Aramco, ConocoPhillips delay Yanbu refinery construction
Saudi Arabia's Aramco and ConocoPhillips, citing uncertainties in financial and contracting markets, have agreed to halt the bidding process for construction of their planned 400,000 b/d refinery at Yanbu.
Oil Diplomacy Editor
LOS ANGELES, Nov. 6 -- Saudi Arabia's Saudi Aramco and ConocoPhillips, citing uncertainties in financial and contracting markets, have agreed to halt the bidding process for construction of their planned 400,000 b/d export refinery at Yanbu.
"Although the original schedule for the Yanbu export refinery project will change, [Aramco] remains strongly committed to completing this important project with ConocoPhillips," said Pres. and Chief Executive Officer Abdallah S. Jum'ah.
"We believe that a delay at this time will allow both the contracting and financial markets to better accommodate the project and will prove to be advantageous for the project company," Jum'ah said.
The companies had requested bids to be submitted during Dec 2008 but expect that the project will be rebid in second-quarter 2009. Meanwhile, to ensure project continuity, the firms will maintain joint engineering, start-up planning, and other preparatory activities.
The Yanbu refinery, which had a price tag of $6 billion when it was announced in 2006, was one of four plants Aramco planned to increase its refining capacity. But equipment and labor shortages have pushed costs up globally in the energy sector, casting doubt on whether the projects would go through as planned.
Uncertainty in Aramco
The decision regarding Yanbu follows earlier reports suggesting uncertainty in the Saudi national oil company regarding the effect that the current global financial crisis would have on its projects.
Earlier this week, an Aramco executive director said the firm is reviewing some of its long-term projects following the sharp decline in oil prices and a dramatic slowdown in demand growth for crude.
"We are going back to our partners and discussing with them the new economic circumstances," said Khaled al-Buraik, an executive director at Aramco. "We are not talking about delays, we are talking about reviewing."
Al-Buraik said a decision on the projects would be made based on the re-evaluation process, and that Saudi Arabia and other countries would be conducting their own reviews in the wake of changing dynamics.
"People would like to go and re-evaluate, and maybe some projects were evaluated at $80 or $100/bbl—now we are talking about $65/bbl," he said.
Al-Buraik said he thinks the whole oil industry will re-evaluate new expansions: "It will be reassessed based on the current economic circumstances," he said.
Al-Buraik's view diverges sharply with remarks made last week by Khalid G. Al-Buainain, Aramco's senior vice-president of refining, marketing, and international activities.
Crisis' minimal impact
"When it comes to our new crude-oil increments and gas expansion projects, the impact of the present economic turmoil will be minimal," Al-Buainain said at a meeting of the Society of Petroleum Engineers.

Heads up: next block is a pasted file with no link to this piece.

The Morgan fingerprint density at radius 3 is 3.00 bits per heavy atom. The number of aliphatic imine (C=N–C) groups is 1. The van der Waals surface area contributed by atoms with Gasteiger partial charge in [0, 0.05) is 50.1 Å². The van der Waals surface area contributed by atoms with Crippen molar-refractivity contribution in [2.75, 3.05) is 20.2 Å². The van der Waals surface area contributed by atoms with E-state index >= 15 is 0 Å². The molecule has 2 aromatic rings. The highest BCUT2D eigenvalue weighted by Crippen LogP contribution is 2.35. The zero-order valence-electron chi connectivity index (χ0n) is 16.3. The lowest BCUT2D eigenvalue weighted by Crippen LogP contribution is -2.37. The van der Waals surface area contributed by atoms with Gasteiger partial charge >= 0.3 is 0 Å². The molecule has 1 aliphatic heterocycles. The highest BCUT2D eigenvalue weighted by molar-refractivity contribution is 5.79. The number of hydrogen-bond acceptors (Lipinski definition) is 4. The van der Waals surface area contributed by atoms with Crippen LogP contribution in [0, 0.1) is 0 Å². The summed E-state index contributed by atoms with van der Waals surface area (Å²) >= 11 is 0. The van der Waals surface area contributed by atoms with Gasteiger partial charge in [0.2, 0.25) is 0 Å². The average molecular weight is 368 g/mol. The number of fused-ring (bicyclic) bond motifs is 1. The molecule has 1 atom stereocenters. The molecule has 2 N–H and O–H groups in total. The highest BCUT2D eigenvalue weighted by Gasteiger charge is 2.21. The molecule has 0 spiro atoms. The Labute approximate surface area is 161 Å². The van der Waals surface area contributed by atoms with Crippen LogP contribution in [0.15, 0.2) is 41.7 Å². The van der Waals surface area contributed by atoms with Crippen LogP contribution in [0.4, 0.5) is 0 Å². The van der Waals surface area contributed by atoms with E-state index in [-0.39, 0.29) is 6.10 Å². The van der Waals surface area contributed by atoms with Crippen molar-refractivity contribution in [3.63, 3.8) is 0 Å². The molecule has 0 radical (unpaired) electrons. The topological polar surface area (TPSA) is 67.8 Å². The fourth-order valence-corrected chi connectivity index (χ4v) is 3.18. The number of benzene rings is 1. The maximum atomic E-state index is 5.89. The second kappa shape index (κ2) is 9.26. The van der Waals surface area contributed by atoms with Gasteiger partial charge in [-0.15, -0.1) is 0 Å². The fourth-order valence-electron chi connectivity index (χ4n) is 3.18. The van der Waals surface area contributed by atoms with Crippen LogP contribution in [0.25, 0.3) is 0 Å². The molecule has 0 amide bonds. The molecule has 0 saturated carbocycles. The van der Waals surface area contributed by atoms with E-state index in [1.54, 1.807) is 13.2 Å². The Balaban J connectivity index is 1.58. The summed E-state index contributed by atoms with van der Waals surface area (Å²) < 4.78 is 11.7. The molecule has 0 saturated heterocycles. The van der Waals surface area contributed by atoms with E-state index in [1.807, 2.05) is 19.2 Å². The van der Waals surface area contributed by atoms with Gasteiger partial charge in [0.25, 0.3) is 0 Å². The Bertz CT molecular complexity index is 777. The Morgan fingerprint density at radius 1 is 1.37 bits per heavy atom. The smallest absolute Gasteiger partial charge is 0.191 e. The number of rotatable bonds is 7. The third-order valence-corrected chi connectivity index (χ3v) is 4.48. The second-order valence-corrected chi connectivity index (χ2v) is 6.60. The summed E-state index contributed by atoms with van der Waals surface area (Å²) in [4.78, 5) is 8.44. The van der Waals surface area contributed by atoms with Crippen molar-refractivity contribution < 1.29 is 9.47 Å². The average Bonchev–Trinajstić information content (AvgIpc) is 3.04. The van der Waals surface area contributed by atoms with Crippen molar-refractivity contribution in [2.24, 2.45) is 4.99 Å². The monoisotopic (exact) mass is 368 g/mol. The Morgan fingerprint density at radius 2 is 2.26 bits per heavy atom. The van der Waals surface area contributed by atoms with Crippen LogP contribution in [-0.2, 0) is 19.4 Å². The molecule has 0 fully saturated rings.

"By and large, our upstream projects are self-financing, or 'corporate financed,' meaning that we are not reliant on the banks or credit institutions to finance our expansion programs," Al-Buainain said.
Softening demand means an extra cushion for project timetables and more flexibility in production, he added.
The company also is involved in several joint ventures with international partners, from export refineries to petrochemical projects, and Al-Buainain expressed optimism that they will be unaffected by the current global economic situation.
"I can tell you that our partners are still highly committed and anxious to see these projects move forward. I think it is realistic to say that financing these megaprojects through borrowing in a tight credit market will be a challenge," he said.
"However, because of the uncertain nature of the global financial crisis, it is really too early to tell what sort of fallout there will be for the funding of these projects." He added that the economic viability of the projects is not in question.
The construction boom in the Middle East might cool off because of the slowdown in credit, putting Aramco in a more advantageous position.
"Declining commodity prices that are a byproduct of the global economic slowdown will help to reduce the estimated price tags of these projects, as the cost of materials like steel and copper falls sharply," he said.
Equipment and qualified personnel are also likely to be easier to obtain as other projects in the region are canceled or delayed, both in the industry and in the construction and infrastructure sectors.
"As a result, short-term project economics may actually benefit from the current financial turmoil, and companies with a lot of cash will come ahead," said Al-Buainain.
"The day-to-day noise generated by the markets doesn't matter very much when it comes to [Aramco's] project portfolio," Al-Bunainain said.
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